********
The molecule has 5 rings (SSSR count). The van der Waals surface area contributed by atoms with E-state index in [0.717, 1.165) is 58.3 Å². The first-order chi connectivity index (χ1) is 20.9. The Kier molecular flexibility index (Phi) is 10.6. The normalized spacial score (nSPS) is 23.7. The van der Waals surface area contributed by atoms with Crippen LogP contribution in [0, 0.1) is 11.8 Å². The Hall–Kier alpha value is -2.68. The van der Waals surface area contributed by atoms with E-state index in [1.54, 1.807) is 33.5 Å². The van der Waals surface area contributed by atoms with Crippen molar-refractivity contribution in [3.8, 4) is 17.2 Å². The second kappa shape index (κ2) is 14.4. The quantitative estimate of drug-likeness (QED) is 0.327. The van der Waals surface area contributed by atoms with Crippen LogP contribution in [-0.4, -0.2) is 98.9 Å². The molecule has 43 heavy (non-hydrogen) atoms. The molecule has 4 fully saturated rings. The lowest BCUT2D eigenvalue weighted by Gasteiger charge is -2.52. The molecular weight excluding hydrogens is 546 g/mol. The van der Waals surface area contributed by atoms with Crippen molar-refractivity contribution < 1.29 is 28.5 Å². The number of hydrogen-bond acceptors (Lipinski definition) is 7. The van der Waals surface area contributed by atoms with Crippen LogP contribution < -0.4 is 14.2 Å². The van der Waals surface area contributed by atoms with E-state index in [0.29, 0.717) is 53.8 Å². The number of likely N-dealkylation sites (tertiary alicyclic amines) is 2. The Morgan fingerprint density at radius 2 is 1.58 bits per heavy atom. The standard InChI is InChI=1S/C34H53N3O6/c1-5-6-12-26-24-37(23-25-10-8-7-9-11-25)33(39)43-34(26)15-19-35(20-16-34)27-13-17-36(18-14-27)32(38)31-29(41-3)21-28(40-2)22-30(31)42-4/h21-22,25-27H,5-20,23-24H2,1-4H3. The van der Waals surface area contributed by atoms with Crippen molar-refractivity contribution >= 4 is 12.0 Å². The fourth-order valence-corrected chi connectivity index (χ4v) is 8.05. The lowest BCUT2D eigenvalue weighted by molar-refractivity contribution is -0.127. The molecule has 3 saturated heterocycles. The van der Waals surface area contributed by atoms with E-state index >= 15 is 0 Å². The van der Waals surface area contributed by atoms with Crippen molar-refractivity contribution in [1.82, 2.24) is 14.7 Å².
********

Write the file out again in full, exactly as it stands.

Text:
The molecule has 5 rings (SSSR count). The van der Waals surface area contributed by atoms with E-state index in [0.717, 1.165) is 58.3 Å². The first-order chi connectivity index (χ1) is 20.9. The Kier molecular flexibility index (Phi) is 10.6. The normalized spacial score (nSPS) is 23.7. The van der Waals surface area contributed by atoms with Crippen LogP contribution in [0, 0.1) is 11.8 Å². The Hall–Kier alpha value is -2.68. The van der Waals surface area contributed by atoms with E-state index in [1.54, 1.807) is 33.5 Å². The van der Waals surface area contributed by atoms with Crippen molar-refractivity contribution in [3.8, 4) is 17.2 Å². The second kappa shape index (κ2) is 14.4. The quantitative estimate of drug-likeness (QED) is 0.327. The van der Waals surface area contributed by atoms with Crippen LogP contribution in [-0.4, -0.2) is 98.9 Å². The molecule has 43 heavy (non-hydrogen) atoms. The molecule has 4 fully saturated rings. The lowest BCUT2D eigenvalue weighted by Gasteiger charge is -2.52. The molecular weight excluding hydrogens is 546 g/mol. The van der Waals surface area contributed by atoms with Crippen molar-refractivity contribution < 1.29 is 28.5 Å². The number of hydrogen-bond acceptors (Lipinski definition) is 7. The van der Waals surface area contributed by atoms with Crippen LogP contribution < -0.4 is 14.2 Å². The van der Waals surface area contributed by atoms with E-state index in [0.29, 0.717) is 53.8 Å². The number of likely N-dealkylation sites (tertiary alicyclic amines) is 2. The Morgan fingerprint density at radius 2 is 1.58 bits per heavy atom. The standard InChI is InChI=1S/C34H53N3O6/c1-5-6-12-26-24-37(23-25-10-8-7-9-11-25)33(39)43-34(26)15-19-35(20-16-34)27-13-17-36(18-14-27)32(38)31-29(41-3)21-28(40-2)22-30(31)42-4/h21-22,25-27H,5-20,23-24H2,1-4H3. The van der Waals surface area contributed by atoms with Crippen molar-refractivity contribution >= 4 is 12.0 Å². The fourth-order valence-corrected chi connectivity index (χ4v) is 8.05. The lowest BCUT2D eigenvalue weighted by molar-refractivity contribution is -0.127. The molecule has 3 saturated heterocycles. The van der Waals surface area contributed by atoms with E-state index >= 15 is 0 Å². The van der Waals surface area contributed by atoms with Crippen molar-refractivity contribution in [1.82, 2.24) is 14.7 Å².